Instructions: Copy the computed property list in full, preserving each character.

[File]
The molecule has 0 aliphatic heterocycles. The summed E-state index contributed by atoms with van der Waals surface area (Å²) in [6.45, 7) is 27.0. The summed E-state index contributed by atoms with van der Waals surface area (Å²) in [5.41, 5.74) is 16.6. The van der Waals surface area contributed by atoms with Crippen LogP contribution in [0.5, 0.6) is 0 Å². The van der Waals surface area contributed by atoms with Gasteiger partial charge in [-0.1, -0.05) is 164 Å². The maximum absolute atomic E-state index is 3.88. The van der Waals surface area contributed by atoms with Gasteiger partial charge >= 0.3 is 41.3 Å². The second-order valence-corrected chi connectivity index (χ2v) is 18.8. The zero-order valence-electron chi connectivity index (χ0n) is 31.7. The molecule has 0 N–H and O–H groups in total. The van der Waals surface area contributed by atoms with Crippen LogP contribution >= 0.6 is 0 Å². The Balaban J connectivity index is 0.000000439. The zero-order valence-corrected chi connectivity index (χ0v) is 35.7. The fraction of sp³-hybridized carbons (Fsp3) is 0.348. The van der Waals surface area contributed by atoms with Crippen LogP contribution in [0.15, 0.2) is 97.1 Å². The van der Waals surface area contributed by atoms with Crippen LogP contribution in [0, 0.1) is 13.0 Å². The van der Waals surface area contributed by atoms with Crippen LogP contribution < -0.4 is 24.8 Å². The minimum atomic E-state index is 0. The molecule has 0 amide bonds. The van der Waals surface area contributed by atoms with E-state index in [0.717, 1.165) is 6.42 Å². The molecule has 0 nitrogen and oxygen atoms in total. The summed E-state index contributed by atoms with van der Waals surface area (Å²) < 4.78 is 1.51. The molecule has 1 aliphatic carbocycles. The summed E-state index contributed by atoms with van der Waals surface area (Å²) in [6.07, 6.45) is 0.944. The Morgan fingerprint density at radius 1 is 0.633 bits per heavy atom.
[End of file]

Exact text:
The molecule has 0 aliphatic heterocycles. The summed E-state index contributed by atoms with van der Waals surface area (Å²) in [6.45, 7) is 27.0. The summed E-state index contributed by atoms with van der Waals surface area (Å²) in [5.41, 5.74) is 16.6. The van der Waals surface area contributed by atoms with Crippen LogP contribution in [0.5, 0.6) is 0 Å². The van der Waals surface area contributed by atoms with Gasteiger partial charge in [-0.1, -0.05) is 164 Å². The maximum absolute atomic E-state index is 3.88. The van der Waals surface area contributed by atoms with Gasteiger partial charge >= 0.3 is 41.3 Å². The second-order valence-corrected chi connectivity index (χ2v) is 18.8. The zero-order valence-electron chi connectivity index (χ0n) is 31.7. The molecule has 0 N–H and O–H groups in total. The van der Waals surface area contributed by atoms with Crippen LogP contribution >= 0.6 is 0 Å². The Balaban J connectivity index is 0.000000439. The zero-order valence-corrected chi connectivity index (χ0v) is 35.7. The fraction of sp³-hybridized carbons (Fsp3) is 0.348. The van der Waals surface area contributed by atoms with Crippen LogP contribution in [0.15, 0.2) is 97.1 Å². The van der Waals surface area contributed by atoms with Crippen LogP contribution in [0, 0.1) is 13.0 Å². The van der Waals surface area contributed by atoms with Crippen LogP contribution < -0.4 is 24.8 Å². The minimum atomic E-state index is 0. The molecule has 0 amide bonds. The van der Waals surface area contributed by atoms with E-state index in [0.717, 1.165) is 6.42 Å². The molecule has 0 nitrogen and oxygen atoms in total. The summed E-state index contributed by atoms with van der Waals surface area (Å²) < 4.78 is 1.51. The molecule has 1 aliphatic carbocycles. The summed E-state index contributed by atoms with van der Waals surface area (Å²) in [6.07, 6.45) is 0.944. The Morgan fingerprint density at radius 1 is 0.633 bits per heavy atom.